Economic stress or random variation? Revisiting german reunification as a natural experiment to investigate the effect of economic contraction on sex ratios at birth
The economic stress hypothesis (ESH) suggests that economic decline leads to a decrease in the proportion of males born in a population. A multitude of additional influences on sex ratios that often cannot be accounted for empirically make assessing the validity of the ESH difficult. Thus, as a historical quasi-experiment, German reunification constitutes an interesting test case. The economy in East Germany, but not in West Germany, underwent a rapid decline in 1991. In the same year, the sex ratio decreased in East Germany, but not in West Germany. Catalano (2003) interpreted these developments as evidence in support of the ESH. Using more recent and detailed data, we re-examine this case to test an alternative explanation, the random variation hypothesis (RVH). Using aggregate data on sex ratios between 1946-2010 and individual-level data on over 13 million births from the German Birth Registry between 1991-2009, we find evidence supporting the RVH but not the ESH. First, the sex ratio in East Germany shows stronger deviations from the time trend in several years, and is seemingly unrelated to economic developments. The degree of variation is associated with the smaller and decreasing number of births in East Germany during the fertility decline following reunification. The individual-level analysis confirms that the 1991 decrease in the East German sex ratio could also be the result of random variation. A specificity of the East German transformation is the buffering of the consequences of economic decline through integration into the West German welfare state. Therefore, the ESH may be applicable in other transformation cases.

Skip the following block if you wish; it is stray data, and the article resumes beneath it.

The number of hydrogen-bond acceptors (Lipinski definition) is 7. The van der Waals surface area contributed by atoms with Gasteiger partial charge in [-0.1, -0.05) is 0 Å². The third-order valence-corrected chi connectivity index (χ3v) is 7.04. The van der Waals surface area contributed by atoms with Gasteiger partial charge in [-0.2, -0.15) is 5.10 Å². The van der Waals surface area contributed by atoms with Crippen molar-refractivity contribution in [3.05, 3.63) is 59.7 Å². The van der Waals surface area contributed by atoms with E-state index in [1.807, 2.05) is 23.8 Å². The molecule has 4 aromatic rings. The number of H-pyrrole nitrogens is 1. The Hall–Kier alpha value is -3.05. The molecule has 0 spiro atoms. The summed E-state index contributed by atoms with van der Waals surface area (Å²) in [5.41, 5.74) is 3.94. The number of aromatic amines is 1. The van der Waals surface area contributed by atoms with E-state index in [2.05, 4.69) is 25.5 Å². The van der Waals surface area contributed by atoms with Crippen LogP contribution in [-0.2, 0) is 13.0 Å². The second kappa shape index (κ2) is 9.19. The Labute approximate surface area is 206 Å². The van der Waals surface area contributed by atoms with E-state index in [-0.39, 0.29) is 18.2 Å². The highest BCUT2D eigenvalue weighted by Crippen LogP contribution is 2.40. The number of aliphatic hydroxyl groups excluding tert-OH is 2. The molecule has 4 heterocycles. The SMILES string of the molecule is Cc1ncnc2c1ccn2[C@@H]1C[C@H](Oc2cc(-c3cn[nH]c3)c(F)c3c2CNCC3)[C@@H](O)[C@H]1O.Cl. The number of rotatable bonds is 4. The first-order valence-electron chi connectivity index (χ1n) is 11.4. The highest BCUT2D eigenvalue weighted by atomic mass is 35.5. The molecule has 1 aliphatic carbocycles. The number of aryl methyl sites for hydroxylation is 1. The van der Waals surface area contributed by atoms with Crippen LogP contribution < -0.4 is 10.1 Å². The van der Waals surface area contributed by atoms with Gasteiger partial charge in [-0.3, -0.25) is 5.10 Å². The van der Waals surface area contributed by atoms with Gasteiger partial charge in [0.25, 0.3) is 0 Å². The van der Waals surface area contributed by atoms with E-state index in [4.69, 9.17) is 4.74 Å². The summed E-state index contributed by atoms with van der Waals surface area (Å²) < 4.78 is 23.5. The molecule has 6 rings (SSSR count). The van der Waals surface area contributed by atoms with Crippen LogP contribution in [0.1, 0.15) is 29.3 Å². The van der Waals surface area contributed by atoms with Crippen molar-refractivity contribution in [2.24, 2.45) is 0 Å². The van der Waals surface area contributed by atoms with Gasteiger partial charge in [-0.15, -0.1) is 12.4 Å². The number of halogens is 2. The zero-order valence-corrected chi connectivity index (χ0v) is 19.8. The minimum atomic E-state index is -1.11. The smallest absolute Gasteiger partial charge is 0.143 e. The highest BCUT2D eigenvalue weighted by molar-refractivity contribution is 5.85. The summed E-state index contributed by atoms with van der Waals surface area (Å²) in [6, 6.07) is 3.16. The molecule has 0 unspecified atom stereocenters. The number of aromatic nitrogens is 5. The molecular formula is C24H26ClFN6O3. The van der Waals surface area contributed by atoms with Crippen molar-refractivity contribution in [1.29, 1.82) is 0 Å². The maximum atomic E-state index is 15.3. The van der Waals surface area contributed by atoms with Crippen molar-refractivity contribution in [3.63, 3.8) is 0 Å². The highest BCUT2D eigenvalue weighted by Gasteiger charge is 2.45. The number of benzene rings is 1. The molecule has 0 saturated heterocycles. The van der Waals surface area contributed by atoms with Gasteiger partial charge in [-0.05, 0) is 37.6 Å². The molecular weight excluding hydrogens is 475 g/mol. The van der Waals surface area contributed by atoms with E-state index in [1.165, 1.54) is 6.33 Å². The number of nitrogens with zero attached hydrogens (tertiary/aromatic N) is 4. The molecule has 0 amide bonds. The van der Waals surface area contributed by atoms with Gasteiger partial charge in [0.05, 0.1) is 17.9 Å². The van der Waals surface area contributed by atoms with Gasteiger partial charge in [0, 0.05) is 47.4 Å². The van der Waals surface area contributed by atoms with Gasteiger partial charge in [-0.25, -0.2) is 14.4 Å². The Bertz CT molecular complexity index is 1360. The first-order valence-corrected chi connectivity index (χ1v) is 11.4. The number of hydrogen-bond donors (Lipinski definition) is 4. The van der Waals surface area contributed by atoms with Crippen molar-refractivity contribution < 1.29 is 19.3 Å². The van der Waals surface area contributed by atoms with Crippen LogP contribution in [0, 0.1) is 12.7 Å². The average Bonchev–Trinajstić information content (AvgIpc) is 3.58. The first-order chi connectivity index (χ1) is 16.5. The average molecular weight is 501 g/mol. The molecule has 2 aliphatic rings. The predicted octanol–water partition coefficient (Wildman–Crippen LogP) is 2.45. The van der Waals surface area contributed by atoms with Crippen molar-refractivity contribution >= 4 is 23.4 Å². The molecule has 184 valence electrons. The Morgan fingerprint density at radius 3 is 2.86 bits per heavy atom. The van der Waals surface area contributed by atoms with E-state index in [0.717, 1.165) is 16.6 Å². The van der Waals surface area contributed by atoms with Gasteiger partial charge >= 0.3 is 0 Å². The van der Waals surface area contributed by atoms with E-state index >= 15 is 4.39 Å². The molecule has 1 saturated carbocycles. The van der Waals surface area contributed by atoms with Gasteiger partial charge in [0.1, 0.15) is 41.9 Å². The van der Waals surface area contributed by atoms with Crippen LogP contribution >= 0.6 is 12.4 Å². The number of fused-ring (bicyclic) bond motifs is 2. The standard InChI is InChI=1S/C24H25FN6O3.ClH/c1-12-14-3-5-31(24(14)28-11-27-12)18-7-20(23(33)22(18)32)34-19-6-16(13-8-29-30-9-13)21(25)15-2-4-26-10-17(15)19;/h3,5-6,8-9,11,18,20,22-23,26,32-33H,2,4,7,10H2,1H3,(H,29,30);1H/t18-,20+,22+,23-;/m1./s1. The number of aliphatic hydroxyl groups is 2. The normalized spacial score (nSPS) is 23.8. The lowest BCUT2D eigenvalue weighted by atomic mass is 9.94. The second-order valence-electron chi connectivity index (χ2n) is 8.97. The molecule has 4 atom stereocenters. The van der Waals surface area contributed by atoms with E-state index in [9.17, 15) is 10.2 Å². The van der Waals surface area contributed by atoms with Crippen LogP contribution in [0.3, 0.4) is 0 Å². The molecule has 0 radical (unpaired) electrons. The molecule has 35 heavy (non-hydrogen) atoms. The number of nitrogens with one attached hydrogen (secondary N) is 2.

|Date of creation:||Apr 2013|
|Date of revision:|
|Contact details of provider:|| Web page: http://www.demogr.mpg.de/|
References listed on IDEAS
Please report citation or reference errors to , or , if you are the registered author of the cited work, log in to your RePEc Author Service profile, click on "citations" and make appropriate adjustments.:
- Douglas Almond & Janet Currie, 2011. "Killing Me Softly: The Fetal Origins Hypothesis," Journal of Economic Perspectives, American Economic Association, vol. 25(3), pages 153-72, Summer.
- Christoph F. Büchtemann & Jürgen Schupp, 1992. "Repercussions of Reunification: Patterns and Trends in the Socio-Economic Transformation of East Germany," Discussion Papers of DIW Berlin 44, DIW Berlin, German Institute for Economic Research.
- Douglas Almond & Bhashkar Mazumder, 2011. "Health Capital and the Prenatal Environment: The Effect of Ramadan Observance during Pregnancy," American Economic Journal: Applied Economics, American Economic Association, vol. 3(4), pages 56-85, October.
When requesting a correction, please mention this item's handle: RePEc:dem:wpaper:wp-2013-005. See general information about how to correct material in RePEc.
For technical questions regarding this item, or to correct its authors, title, abstract, bibliographic or download information, contact: (Peter Wilhelm)
If you have authored this item and are not yet registered with RePEc, we encourage you to do it here. This allows to link your profile to this item. It also allows you to accept potential citations to this item that we are uncertain about.
If references are entirely missing, you can add them using this form.
If the full references list an item that is present in RePEc, but the system did not link to it, you can help with this form.
If you know of missing items citing this one, you can help us creating those links by adding the relevant references in the same way as above, for each refering item. If you are a registered author of this item, you may also want to check the "citations" tab in your profile, as there may be some citations waiting for confirmation.
Please note that corrections may take a couple of weeks to filter through the various RePEc services.